NYC Zoning Amendment Increases Building Options in Flood Zones
Climate change poses myriad risks to New York City, as exemplified by the effects of Hurricane Sandy in 2012.
The severe rains, winds, and flooding resulted in the damage and destruction of thousands of homes in coastal communities; the temporary displacement of thousands of New Yorkers; and major disruptions to the city’s power grid, subway system, and other critical infrastructure. The total cost of the storm to the city, including physical damage and loss of economic activity, has been estimated at $19 billion.
The city has developed a multi-faceted strategy for promoting climate resiliency, which includes comprehensive planning measures and significant investments in infrastructure. One initiative stands out for reducing flood risks at virtually no cost to the city — while also providing flexibility to developers in flood zones.
The proposed Zoning for Coastal Flood Resiliency (ZCFR) updates and makes permanent existing, temporary regulations that remove zoning barriers to complying with the Building Code’s flood-resistant construction standards.
These temporary zoning regulations were adopted on an emergency basis after Hurricane Sandy to facilitate the rebuilding of neighborhoods that were struck hard by that storm, such as Staten Island’s eastern shore and Queens’ Rockaway Peninsula, and to promote flood-resilient construction throughout the city’s flood-hazard areas.
While they have proven successful, however, they have also shown that there is room for improvement, as well as for a need to account for projected increases in sea level throughout the city.
ZCFR modifies and expands the application of existing zoning allowances for buildings that comply with the Building Code’s flood-resistant construction standards. Just like the existing regulations, the proposed regulations under ZCFR are technical and complex, but a few significant features illustrate their potential value to property owners and developers.
First, ZCFR maintains and updates zoning allowances for new and existing buildings in the city’s floodplain. The proposal simplifies existing regulations that allow maximum building heights for flood-resistant buildings to be measured from several feet above adjoining grade. The result, in some cases, is to allow taller building heights than are permitted under the current regulations. For example, in certain areas, a flood-proofed building may benefit from a height increase of 10 feet — enough, in many cases, to allow an additional floor.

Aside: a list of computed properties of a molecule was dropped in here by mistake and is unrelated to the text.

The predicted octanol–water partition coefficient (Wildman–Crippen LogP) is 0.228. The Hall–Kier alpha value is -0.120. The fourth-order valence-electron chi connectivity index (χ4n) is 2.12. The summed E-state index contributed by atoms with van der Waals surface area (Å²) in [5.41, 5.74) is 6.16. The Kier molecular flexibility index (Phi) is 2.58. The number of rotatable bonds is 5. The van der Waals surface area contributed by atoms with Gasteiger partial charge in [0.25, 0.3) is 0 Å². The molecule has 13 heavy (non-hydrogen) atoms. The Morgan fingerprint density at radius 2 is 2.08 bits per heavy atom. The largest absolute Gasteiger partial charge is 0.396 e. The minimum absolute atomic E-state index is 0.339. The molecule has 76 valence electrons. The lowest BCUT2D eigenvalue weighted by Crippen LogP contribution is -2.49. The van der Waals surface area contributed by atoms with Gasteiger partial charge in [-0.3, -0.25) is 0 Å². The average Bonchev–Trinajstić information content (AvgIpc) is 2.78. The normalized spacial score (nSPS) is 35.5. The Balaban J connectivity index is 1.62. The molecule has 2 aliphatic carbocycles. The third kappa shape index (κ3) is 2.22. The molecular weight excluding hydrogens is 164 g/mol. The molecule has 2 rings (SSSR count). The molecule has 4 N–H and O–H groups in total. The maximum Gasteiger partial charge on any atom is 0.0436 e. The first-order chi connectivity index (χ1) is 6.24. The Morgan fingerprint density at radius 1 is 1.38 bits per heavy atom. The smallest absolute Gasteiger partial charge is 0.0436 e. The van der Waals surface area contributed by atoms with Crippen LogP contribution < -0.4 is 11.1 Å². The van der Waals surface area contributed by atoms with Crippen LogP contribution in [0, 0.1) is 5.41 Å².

Similarly, ZCFR establishes new floor area exemptions for flood-proofed ground floors. These exemptions are more limited in some respects than the existing exemptions that they replace, but they provide greater design flexibility where applicable. For instance, in certain areas, a significant portion of ground-floor commercial space may be excluded from zoning floor area, as long as it satisfies basic design standards relating to ceiling height and glazing.
Second, ZCFR makes zoning allowances under the flood zone regulations available to a significantly larger class of buildings. The existing allowances are available to flood-resistant buildings within the 1 percent annual chance floodplain — also referred to as the “100-year floodplain” or the “flood zone” — since this is the area within which new construction is subject to the Building Code’s flood-resistant construction requirements.
Under ZCFR, buildings in the 0.2 percent (500-year) annual chance floodplain may voluntarily utilize most of the same allowances if they proactively comply with these requirements — the rationale being that, with rising flood levels, these buildings will be located within the 1 percent annual chance floodplain as early as 2050.
This is a dramatic change: the 0.2 percent annual chance floodplain comprises coastal areas across all five boroughs and encompasses approximately 44,600 buildings, as shown on a map published by the Department of City Planning.
All signs are that the City Council will approve ZCFR in short order (the City Planning Commission recently did). For owners or developers of properties within the 1 percent or 0.2 percent annual chance floodplain, the regulations are deserving of a closer look.
Elise Wagner is a partner in the land use department at Kramer Levin Naftalis & Levin LLP, and Adam Taubman is a special counsel in the department.